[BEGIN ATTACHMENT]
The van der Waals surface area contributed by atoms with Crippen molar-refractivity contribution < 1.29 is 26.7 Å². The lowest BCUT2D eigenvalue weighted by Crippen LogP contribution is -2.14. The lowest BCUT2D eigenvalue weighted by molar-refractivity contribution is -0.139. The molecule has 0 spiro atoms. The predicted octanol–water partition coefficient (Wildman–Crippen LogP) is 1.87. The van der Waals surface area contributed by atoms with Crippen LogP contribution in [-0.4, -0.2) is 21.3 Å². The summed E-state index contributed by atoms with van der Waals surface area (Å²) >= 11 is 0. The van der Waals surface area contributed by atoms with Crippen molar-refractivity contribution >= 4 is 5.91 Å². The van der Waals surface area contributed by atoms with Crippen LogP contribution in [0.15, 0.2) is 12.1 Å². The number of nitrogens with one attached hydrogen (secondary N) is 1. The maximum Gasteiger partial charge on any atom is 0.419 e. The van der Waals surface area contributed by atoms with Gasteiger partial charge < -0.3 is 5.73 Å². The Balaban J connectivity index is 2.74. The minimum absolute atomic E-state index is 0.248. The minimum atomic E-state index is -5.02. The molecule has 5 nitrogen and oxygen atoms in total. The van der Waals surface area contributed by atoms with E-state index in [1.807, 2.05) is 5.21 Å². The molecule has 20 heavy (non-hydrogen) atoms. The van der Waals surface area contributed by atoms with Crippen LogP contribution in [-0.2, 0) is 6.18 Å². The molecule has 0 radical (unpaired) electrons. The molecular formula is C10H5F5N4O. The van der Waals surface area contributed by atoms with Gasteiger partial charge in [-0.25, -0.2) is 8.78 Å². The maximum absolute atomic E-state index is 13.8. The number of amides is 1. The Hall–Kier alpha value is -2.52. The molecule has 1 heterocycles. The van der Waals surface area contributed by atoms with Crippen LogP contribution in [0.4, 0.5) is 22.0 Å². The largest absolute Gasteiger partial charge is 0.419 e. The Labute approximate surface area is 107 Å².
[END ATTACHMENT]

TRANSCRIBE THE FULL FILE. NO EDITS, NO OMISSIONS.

The van der Waals surface area contributed by atoms with Crippen molar-refractivity contribution < 1.29 is 26.7 Å². The lowest BCUT2D eigenvalue weighted by Crippen LogP contribution is -2.14. The lowest BCUT2D eigenvalue weighted by molar-refractivity contribution is -0.139. The molecule has 0 spiro atoms. The predicted octanol–water partition coefficient (Wildman–Crippen LogP) is 1.87. The van der Waals surface area contributed by atoms with Crippen LogP contribution in [-0.4, -0.2) is 21.3 Å². The summed E-state index contributed by atoms with van der Waals surface area (Å²) >= 11 is 0. The van der Waals surface area contributed by atoms with Crippen molar-refractivity contribution >= 4 is 5.91 Å². The van der Waals surface area contributed by atoms with Crippen LogP contribution in [0.15, 0.2) is 12.1 Å². The number of nitrogens with one attached hydrogen (secondary N) is 1. The maximum Gasteiger partial charge on any atom is 0.419 e. The van der Waals surface area contributed by atoms with Gasteiger partial charge < -0.3 is 5.73 Å². The Balaban J connectivity index is 2.74. The minimum absolute atomic E-state index is 0.248. The minimum atomic E-state index is -5.02. The molecule has 5 nitrogen and oxygen atoms in total. The van der Waals surface area contributed by atoms with E-state index in [1.807, 2.05) is 5.21 Å². The molecule has 20 heavy (non-hydrogen) atoms. The van der Waals surface area contributed by atoms with Crippen LogP contribution in [-0.2, 0) is 6.18 Å². The molecule has 0 radical (unpaired) electrons. The molecular formula is C10H5F5N4O. The van der Waals surface area contributed by atoms with Gasteiger partial charge in [-0.25, -0.2) is 8.78 Å². The maximum absolute atomic E-state index is 13.8. The number of amides is 1. The Hall–Kier alpha value is -2.52. The molecule has 1 heterocycles. The van der Waals surface area contributed by atoms with Crippen LogP contribution in [0.4, 0.5) is 22.0 Å². The largest absolute Gasteiger partial charge is 0.419 e. The Labute approximate surface area is 107 Å².